WASHINGTON – For the third time this year, the Federal Reserve on Wednesday scaled back its economic growth forecasts for the next two years, projecting a slower economy and higher unemployment than it did back in June.
In a news conference after the two-day meeting of the Fed’s interest rate-setting committee, where the Fed left its benchmark rate unchanged at near zero, Chairman Ben Bernanke said the forecast was for economic growth in 2012 at an annualized rate of 2.5 percent to 2.9 percent. That’s down from projections in June of 3.3 percent to 3.7 percent.
Similarly, June’s forecast for the unemployment rate in 2012, a presidential election year, was 7.8 percent to 8.2 percent. On Wednesday, Bernanke and colleagues offered a revised forecast that puts the central tendency – which excludes the highest and lowest projections – between 8.5 percent and 8.7 percent. That’s close to today’s rate of 9.1 percent.
“The pace of progress is likely to be frustratingly slow,” Bernanke said in opening remarks for his third news conference this year.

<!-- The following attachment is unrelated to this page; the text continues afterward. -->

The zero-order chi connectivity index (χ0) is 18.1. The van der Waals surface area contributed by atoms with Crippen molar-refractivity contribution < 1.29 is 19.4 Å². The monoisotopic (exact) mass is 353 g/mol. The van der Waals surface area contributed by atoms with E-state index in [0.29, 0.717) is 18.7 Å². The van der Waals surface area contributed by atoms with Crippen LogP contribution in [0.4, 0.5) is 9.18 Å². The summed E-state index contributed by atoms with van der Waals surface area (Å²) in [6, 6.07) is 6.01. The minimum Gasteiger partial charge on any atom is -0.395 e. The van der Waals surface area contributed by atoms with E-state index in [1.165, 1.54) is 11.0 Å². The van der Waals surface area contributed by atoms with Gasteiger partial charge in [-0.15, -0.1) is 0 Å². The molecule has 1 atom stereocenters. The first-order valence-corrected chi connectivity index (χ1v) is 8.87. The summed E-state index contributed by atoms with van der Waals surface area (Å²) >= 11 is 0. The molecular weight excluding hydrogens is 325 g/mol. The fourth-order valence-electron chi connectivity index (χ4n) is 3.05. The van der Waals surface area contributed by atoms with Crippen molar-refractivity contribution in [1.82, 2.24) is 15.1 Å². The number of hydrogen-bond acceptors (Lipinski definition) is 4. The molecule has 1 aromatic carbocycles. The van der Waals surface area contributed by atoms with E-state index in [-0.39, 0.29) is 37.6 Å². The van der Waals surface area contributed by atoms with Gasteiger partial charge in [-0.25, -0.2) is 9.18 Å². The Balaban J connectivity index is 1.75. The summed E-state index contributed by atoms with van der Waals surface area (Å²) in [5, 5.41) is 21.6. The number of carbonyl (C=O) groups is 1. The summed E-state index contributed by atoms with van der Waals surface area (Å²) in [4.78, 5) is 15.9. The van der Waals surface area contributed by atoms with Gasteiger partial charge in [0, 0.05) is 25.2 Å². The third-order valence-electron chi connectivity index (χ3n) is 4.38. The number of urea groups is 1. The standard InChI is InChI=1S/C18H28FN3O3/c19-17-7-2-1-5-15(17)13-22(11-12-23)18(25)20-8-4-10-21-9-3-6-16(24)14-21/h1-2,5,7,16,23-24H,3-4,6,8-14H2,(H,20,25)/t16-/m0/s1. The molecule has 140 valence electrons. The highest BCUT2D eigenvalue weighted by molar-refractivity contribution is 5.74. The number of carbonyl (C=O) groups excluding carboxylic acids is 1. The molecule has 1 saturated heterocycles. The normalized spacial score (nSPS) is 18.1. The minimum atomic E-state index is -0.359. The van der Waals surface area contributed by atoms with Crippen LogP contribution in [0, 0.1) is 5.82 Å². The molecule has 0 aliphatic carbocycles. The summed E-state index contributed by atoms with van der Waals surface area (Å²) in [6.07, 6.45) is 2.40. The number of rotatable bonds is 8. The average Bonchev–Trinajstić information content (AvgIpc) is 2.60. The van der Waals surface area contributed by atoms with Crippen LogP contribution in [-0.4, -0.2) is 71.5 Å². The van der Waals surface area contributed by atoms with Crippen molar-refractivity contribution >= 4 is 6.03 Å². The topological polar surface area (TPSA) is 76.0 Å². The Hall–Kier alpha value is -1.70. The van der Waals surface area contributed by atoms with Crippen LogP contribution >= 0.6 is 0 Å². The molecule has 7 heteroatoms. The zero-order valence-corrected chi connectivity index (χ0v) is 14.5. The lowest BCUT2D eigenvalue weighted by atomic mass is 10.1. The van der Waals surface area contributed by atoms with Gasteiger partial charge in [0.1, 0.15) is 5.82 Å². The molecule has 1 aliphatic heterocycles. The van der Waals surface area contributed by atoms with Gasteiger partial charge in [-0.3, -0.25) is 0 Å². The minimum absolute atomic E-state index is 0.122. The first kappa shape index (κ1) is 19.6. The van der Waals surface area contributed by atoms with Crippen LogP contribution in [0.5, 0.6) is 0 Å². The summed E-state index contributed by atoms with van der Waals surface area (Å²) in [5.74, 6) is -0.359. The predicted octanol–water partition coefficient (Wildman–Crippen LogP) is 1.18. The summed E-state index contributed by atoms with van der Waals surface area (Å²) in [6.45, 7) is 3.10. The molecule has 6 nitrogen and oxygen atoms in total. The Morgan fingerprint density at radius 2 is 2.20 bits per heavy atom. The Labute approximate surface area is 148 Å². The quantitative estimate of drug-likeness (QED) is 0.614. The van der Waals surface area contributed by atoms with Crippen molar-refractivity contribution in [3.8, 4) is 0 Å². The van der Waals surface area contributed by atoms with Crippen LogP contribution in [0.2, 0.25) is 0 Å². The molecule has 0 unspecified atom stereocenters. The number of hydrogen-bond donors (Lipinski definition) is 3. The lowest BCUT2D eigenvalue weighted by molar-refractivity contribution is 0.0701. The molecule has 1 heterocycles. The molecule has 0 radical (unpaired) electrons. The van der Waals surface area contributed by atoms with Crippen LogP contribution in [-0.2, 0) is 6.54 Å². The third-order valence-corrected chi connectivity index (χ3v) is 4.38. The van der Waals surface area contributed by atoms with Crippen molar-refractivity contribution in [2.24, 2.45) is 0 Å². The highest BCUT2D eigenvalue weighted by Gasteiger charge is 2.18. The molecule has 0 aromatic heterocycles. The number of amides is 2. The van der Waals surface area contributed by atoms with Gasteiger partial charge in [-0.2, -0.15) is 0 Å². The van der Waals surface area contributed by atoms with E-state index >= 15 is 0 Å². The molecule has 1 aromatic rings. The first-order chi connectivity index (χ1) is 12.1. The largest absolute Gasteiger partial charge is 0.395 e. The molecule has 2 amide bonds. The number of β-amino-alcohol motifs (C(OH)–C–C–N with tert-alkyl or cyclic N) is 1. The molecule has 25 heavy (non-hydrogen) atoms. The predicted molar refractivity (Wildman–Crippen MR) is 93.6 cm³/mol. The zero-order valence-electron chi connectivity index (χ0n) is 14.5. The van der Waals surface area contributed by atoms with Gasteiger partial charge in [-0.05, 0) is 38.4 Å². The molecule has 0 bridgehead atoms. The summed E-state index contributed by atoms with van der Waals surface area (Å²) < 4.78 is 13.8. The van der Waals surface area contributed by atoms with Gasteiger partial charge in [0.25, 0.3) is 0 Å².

He acknowledged that the Fed’s been too optimistic this year.
“We did underestimate the pace of recovery for some fundamental reasons,” he said, noting that he and his fellow Fed economists misjudged how long it would take for financial-sector repair after the near-collapse of 2008.
Bernanke also cited other reasons for misjudging the pace of recovery: problems in the housing market that were deeper than first thought, and Americans paying down debts instead of spending.
In addition, he said, “There has been a certain amount of bad luck.” He noted that Japan’s earthquake and tsunami hurt global trade, and a spike in oil prices hurt consumers. Now there’s the debt crisis in Europe and the potential for another downgrade in America’s credit rating should U.S. lawmakers fail to find compromise on a deficit-reduction plan later this month.
All of it has hurt consumer confidence and business sentiment.
“You can see right now it is where it was in the depths of the recession. That’s very discouraging,” Bernanke said.
He said the period of June to September had seen growth better than expected but not enough to change the Fed’s medium-term projections. The Fed still sees the jobless rate at year’s end staying about where it is right now.
Bernanke repeated that he stands ready to purchase Treasury bonds or mortgage bonds more aggressively if needed to stimulate the economy, a process known as quantitative easing. A decision on doing this depends on the degree to which the Fed has inflation under control and whether employment levels are ticking up, down or treading water.